More details have been announced for the relocation of Ponteland library to the town’s leisure centre.
Northumberland County Council announced the integration of services at the centre last week and has confirmed that a comprehensive library will be maintained at the new site.
The move will allow the library to offer extended opening times , new staffing arrangements and the introduction of improved self-service terminals.
Ponteland library is currently open 39.5 hours a week over five days and at the new site customers will be able to access resources seven days a week.
Coun Val Tyler, cabinet member for arts, leisure and culture at the county council, said: "Co-location is protecting our valued community services across the county and the new Ponteland library will offer service improvements including extended access.
"Integrating the service means the library will be able to deliver new programmes of reading, special events and engage with more residents and leisure centre users.
It will also offer opportunities to provide holiday programmes for young people encouraging a lifelong interest in reading and creative writing."
The Northumberland Libraries' home visiting service in the Ponteland area will be unaffected.
There will be a single reception for both library and leisure services with books, public access computers and library advice available within the leisure centre.
It is proposed to accommodate the service within the existing crèche area and to utilise additional space in the wider building. The move is planned to be completed by spring 2016.
Central government funding cuts require the county council to make £44million of savings over the period 2015-17. Given this challenge, the council has to explore new, more efficient ways of providing services including co-locating key services such as libraries.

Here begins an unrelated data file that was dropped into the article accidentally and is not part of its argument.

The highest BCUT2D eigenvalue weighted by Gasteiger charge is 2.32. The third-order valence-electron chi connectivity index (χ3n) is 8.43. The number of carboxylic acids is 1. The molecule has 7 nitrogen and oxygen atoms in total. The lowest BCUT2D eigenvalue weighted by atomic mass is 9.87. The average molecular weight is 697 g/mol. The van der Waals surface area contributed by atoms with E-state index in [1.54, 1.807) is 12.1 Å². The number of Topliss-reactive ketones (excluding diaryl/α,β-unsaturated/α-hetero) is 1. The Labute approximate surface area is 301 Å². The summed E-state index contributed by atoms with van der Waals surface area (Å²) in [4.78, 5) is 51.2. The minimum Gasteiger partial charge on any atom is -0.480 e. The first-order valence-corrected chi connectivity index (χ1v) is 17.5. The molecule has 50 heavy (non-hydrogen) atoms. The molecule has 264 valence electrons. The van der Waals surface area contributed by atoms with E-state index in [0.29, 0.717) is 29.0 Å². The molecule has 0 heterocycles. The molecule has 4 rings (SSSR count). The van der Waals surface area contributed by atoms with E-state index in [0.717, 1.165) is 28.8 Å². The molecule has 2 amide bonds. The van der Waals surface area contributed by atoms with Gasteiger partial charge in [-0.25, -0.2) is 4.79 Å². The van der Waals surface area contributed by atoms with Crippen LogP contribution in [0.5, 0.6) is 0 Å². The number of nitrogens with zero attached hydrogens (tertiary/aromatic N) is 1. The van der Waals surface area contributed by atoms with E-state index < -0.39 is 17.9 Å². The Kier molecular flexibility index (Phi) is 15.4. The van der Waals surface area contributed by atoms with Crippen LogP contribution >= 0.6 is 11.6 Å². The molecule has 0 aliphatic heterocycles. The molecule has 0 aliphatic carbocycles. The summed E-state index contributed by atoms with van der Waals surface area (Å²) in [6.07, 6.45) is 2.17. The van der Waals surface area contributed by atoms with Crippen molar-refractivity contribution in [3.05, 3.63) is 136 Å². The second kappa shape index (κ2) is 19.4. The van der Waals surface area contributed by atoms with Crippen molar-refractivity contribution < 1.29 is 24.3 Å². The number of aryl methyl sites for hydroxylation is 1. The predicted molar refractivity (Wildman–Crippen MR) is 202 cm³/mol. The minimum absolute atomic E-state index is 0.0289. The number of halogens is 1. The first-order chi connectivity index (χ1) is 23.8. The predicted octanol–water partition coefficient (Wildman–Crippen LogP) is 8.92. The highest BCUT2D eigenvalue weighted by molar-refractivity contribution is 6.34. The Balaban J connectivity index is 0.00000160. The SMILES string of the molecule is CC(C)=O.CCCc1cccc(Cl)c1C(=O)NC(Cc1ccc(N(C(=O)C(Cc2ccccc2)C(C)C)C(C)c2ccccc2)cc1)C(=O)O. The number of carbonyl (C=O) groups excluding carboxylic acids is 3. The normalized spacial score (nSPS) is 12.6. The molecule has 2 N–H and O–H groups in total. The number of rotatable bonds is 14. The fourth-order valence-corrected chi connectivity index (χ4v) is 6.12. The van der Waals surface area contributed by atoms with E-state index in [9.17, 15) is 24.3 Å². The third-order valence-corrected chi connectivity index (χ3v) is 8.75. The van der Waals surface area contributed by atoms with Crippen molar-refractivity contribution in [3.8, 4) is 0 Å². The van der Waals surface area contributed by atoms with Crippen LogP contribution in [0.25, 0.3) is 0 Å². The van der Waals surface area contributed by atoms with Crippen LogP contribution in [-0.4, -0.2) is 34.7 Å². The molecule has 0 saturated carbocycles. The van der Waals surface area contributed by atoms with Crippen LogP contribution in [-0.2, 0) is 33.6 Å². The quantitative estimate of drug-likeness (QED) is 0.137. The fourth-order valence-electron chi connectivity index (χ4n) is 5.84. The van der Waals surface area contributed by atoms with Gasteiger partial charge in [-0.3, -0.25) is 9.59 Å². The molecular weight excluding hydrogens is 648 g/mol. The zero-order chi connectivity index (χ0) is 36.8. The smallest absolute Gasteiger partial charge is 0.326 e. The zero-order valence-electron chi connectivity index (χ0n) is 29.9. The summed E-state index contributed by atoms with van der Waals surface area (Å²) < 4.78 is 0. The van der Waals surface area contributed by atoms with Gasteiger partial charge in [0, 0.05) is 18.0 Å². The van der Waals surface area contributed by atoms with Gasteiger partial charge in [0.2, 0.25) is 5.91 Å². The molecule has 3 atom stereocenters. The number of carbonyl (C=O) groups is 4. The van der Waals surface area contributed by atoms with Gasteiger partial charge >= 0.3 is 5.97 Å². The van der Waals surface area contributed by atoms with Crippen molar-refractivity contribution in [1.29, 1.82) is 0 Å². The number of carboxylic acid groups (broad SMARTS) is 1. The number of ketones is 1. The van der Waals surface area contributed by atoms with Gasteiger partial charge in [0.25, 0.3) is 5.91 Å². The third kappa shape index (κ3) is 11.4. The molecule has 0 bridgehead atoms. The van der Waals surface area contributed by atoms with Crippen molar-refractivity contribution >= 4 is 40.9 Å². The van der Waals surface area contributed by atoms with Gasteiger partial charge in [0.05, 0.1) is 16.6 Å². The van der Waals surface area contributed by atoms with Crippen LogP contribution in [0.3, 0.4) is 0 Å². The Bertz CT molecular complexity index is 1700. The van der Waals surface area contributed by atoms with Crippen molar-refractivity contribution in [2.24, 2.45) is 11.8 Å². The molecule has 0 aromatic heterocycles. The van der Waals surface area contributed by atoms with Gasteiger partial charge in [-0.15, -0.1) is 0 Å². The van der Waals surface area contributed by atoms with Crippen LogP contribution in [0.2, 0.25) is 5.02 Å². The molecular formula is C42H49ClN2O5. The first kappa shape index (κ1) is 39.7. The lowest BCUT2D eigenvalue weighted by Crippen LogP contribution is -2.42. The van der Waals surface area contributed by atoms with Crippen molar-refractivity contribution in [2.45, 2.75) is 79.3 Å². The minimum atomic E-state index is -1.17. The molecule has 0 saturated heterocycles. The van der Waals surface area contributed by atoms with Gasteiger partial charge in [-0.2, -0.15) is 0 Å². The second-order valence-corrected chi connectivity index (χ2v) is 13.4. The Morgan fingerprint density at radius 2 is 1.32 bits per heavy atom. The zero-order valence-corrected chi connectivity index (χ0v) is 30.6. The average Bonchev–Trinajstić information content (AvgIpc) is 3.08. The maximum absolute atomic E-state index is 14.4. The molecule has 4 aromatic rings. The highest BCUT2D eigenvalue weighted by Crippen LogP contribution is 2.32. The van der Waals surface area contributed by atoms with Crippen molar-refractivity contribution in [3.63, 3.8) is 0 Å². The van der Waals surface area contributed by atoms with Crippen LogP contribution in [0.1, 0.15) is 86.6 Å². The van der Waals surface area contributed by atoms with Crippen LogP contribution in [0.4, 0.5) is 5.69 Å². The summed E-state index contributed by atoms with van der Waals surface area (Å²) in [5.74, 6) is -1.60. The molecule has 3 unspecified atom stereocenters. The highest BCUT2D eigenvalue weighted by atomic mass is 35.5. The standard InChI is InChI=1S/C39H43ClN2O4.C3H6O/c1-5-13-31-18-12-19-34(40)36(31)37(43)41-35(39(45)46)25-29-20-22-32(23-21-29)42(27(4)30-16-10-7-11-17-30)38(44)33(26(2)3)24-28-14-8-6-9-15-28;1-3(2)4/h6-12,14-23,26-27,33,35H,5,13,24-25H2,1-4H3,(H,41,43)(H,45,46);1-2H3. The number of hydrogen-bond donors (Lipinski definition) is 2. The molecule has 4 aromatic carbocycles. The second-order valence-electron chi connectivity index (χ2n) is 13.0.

There are integrated library services in Wooler, Amble, Cramlington, Ashington, Seaton Valley, Blyth, Corbridge, Prudhoe and Haltwhistle, and there are plans for co-located and integrated services in Alnwick, Berwick, Bedlington and Hexham enabling the council to continue to provide important and much-valued services in these areas.
Coun Tyler added: "We are committed to providing the very best library services across the county possible despite the scale of central government funding cuts for both residents and visitors."
Maintaining the council’s current property portfolio is not sustainable within available budgets and through the estates transformation programme, agreed by elected members, buildings are being rationalised in town centres to bring services closer together, making more efficient use of resources, protecting frontline services and keeping services locally provided.
The council announced plans relating to nine major towns across the county in March 2015 and this included the proposal to relocate Ponteland library in the leisure centre for a temporary period.
The review of buildings and assets in the towns will generate more than £33million capital receipts and make annual savings in running costs of £3.4million.
In the county council’s core strategy document, Ponteland will continue to act as a key county hub. Consultation on the final draft of the strategy, which will dictate how Northumberland develops in the years to come, began last month.
Linked to the strategy, proposals are being brought forward for new school buildings on alternative sites to be co-located with leisure services for Darras Hall First School, Ponteland Middle School and Ponteland High School in the Ponteland Partnership.